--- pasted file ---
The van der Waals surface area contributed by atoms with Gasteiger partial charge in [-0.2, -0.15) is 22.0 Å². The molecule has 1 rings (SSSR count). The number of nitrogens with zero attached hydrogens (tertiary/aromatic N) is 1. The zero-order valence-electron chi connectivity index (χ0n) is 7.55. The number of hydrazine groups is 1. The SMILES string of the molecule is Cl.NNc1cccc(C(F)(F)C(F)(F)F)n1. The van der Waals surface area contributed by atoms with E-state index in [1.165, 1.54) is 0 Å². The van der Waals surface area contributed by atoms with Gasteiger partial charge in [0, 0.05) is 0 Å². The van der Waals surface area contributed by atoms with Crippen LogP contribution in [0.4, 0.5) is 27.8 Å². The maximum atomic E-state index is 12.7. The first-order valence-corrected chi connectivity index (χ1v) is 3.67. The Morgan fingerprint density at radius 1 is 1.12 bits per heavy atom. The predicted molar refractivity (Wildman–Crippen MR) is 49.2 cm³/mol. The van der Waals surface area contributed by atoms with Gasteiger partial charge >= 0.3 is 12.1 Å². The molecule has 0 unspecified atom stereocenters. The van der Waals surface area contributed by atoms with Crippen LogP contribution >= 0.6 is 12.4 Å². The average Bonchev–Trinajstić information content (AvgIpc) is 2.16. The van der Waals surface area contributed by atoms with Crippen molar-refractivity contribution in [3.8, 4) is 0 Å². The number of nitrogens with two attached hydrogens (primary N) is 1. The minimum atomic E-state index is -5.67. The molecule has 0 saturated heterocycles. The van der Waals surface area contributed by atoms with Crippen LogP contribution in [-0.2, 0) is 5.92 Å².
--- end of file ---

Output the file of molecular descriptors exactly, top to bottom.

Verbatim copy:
The van der Waals surface area contributed by atoms with Gasteiger partial charge in [-0.2, -0.15) is 22.0 Å². The molecule has 1 rings (SSSR count). The number of nitrogens with zero attached hydrogens (tertiary/aromatic N) is 1. The zero-order valence-electron chi connectivity index (χ0n) is 7.55. The number of hydrazine groups is 1. The SMILES string of the molecule is Cl.NNc1cccc(C(F)(F)C(F)(F)F)n1. The van der Waals surface area contributed by atoms with E-state index in [1.165, 1.54) is 0 Å². The van der Waals surface area contributed by atoms with Gasteiger partial charge in [0, 0.05) is 0 Å². The van der Waals surface area contributed by atoms with Crippen LogP contribution in [0.4, 0.5) is 27.8 Å². The maximum atomic E-state index is 12.7. The first-order valence-corrected chi connectivity index (χ1v) is 3.67. The Morgan fingerprint density at radius 1 is 1.12 bits per heavy atom. The predicted molar refractivity (Wildman–Crippen MR) is 49.2 cm³/mol. The van der Waals surface area contributed by atoms with Gasteiger partial charge >= 0.3 is 12.1 Å². The molecule has 0 unspecified atom stereocenters. The van der Waals surface area contributed by atoms with Crippen LogP contribution >= 0.6 is 12.4 Å². The average Bonchev–Trinajstić information content (AvgIpc) is 2.16. The van der Waals surface area contributed by atoms with Crippen molar-refractivity contribution in [3.8, 4) is 0 Å². The number of nitrogens with two attached hydrogens (primary N) is 1. The minimum atomic E-state index is -5.67. The molecule has 0 saturated heterocycles. The van der Waals surface area contributed by atoms with Crippen LogP contribution in [-0.2, 0) is 5.92 Å².